return redirect(auth.redirect_to(request.form["RelayState"]))
        elif auth.get_settings().is_debug_active():
            error = auth.get_last_error_reason()

    # process log out
    elif "slo" in request.args:
        return redirect(url_for("adfs_route"))

    if "samlUserdata" in session:
        attributes = session['samlUserdata']
        user_id = attributes.get("USER_ID")[0]
        ### send request to the Resource X here ###
        # this is a dummy code just to show the idea
        resourcex_data = requests.get(f"{user_id}")
        return render_template('data.html', data=resourcex_data)

    return render_template('index.html', error=error)
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As simple as it is. In this example, I don’t process log out via AD FS, as for the minimum application and to demonstrate communication with AD FS Identity Provider terminating the session on our side only is pretty much fine. However, if you want to use the Single Log Out as well, you will need to configure the “sls” part of the endpoint, which will handle the AD FS log out callback after calling auth.logout().

Bonus — issues I ran into

While developing the Flask Service Provider application, I ran into a couple of issues that I’d like to share here to save your time:

  • At first the received AD FS callback had this ‘invalid_response’ error inside auth.get_errors(). The error message looked extra weird, like "The response was received at instead of". This is not a mistake, the URLs in the error message could be just the same. Turns out, sometimes, when your Flask app is hiding behind some proxy, some port confusion might appear. To solve that, consider configuring ‘server_port’ in the request dict built for the Saml2_Auth object.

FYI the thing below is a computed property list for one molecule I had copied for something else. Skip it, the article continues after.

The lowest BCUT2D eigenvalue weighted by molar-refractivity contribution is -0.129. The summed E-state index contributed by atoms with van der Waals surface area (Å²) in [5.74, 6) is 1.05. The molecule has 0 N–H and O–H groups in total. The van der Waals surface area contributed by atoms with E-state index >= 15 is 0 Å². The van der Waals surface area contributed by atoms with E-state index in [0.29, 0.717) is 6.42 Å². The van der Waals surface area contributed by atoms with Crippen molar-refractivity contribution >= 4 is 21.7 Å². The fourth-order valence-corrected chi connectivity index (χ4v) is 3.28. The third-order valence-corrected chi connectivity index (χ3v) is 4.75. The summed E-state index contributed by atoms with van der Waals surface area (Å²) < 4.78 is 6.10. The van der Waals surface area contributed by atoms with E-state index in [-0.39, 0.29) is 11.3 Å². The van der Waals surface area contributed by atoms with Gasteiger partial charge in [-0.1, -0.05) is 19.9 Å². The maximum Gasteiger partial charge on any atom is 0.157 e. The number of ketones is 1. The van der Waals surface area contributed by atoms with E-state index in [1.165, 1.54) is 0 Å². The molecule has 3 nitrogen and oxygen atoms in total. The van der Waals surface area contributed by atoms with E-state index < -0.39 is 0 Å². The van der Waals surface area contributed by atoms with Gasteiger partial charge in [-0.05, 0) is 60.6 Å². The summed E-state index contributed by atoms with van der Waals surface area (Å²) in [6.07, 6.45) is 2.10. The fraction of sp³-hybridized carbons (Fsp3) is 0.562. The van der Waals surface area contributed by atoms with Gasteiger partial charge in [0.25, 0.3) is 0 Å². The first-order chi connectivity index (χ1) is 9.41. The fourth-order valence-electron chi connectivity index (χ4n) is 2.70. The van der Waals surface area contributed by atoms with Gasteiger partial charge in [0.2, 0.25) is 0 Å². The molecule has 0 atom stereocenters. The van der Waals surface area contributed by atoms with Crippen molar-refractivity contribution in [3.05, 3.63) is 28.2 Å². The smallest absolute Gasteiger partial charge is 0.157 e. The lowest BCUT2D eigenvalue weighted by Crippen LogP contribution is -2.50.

• I was a bit confused with this NameID thing, what are the different formats and how are they used and even why. As my AD FS was configured by an admin, they didn’t have the NameID specified, which caused errors. Apparently, the NameID is an important SAML element usually used to identify the subject SP and IdP are communicating about (in our case, the user). However, it’s not required. If you’re building a very basic app, it might not be needed, and the python3-saml lib allows you to turn NameID checking off. This is easily done by setting “wantNameId” attribute to false in advanced_settings.json file. If you want to know more about NameID formats, it’s worth checking section 8.3 of this SAML documentation.


As the number of services we use grows every day, we make our users remember more and more different credentials for different websites and applications. To simplify the process, most people reuse the same login/password pair for multiple accounts. But that’s not recommended as it creates a huge risk of an account being stolen or abused. Adding an Identity Provider to your organization solves this issue, improving user experience together with security. With AD FS and python3-saml it’s also easily implemented, and the bare minimum to set everything up is described in this article. Hope that helps!

Top comments (2)

curiouspaul1 profile image
Curious Paul

thanks for this, really great article. Glad to see a fellow flask enthusiast here.

yellalena profile image
aliona matveeva

thank you Paul!